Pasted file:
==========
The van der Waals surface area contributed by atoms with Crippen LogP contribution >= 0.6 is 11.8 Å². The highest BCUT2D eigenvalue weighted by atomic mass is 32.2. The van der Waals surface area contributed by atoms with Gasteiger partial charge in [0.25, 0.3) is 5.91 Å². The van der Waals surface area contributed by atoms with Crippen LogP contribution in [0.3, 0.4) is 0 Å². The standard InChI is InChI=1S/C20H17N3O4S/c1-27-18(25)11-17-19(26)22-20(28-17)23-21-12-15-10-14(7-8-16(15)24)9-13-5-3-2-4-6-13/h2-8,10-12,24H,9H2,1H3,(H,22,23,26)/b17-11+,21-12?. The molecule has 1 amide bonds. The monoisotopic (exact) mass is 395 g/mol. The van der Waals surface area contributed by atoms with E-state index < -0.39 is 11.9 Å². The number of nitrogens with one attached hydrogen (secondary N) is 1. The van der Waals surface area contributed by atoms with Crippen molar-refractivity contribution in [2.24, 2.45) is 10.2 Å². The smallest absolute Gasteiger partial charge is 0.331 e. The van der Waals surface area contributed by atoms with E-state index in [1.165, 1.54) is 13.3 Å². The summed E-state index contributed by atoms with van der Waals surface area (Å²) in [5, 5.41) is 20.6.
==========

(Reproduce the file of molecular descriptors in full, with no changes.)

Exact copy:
The van der Waals surface area contributed by atoms with Crippen LogP contribution >= 0.6 is 11.8 Å². The highest BCUT2D eigenvalue weighted by atomic mass is 32.2. The van der Waals surface area contributed by atoms with Gasteiger partial charge in [0.25, 0.3) is 5.91 Å². The van der Waals surface area contributed by atoms with Crippen LogP contribution in [0.3, 0.4) is 0 Å². The standard InChI is InChI=1S/C20H17N3O4S/c1-27-18(25)11-17-19(26)22-20(28-17)23-21-12-15-10-14(7-8-16(15)24)9-13-5-3-2-4-6-13/h2-8,10-12,24H,9H2,1H3,(H,22,23,26)/b17-11+,21-12?. The molecule has 1 amide bonds. The monoisotopic (exact) mass is 395 g/mol. The van der Waals surface area contributed by atoms with E-state index < -0.39 is 11.9 Å². The number of nitrogens with one attached hydrogen (secondary N) is 1. The van der Waals surface area contributed by atoms with Crippen molar-refractivity contribution in [2.24, 2.45) is 10.2 Å². The smallest absolute Gasteiger partial charge is 0.331 e. The van der Waals surface area contributed by atoms with E-state index in [1.165, 1.54) is 13.3 Å². The summed E-state index contributed by atoms with van der Waals surface area (Å²) in [5, 5.41) is 20.6.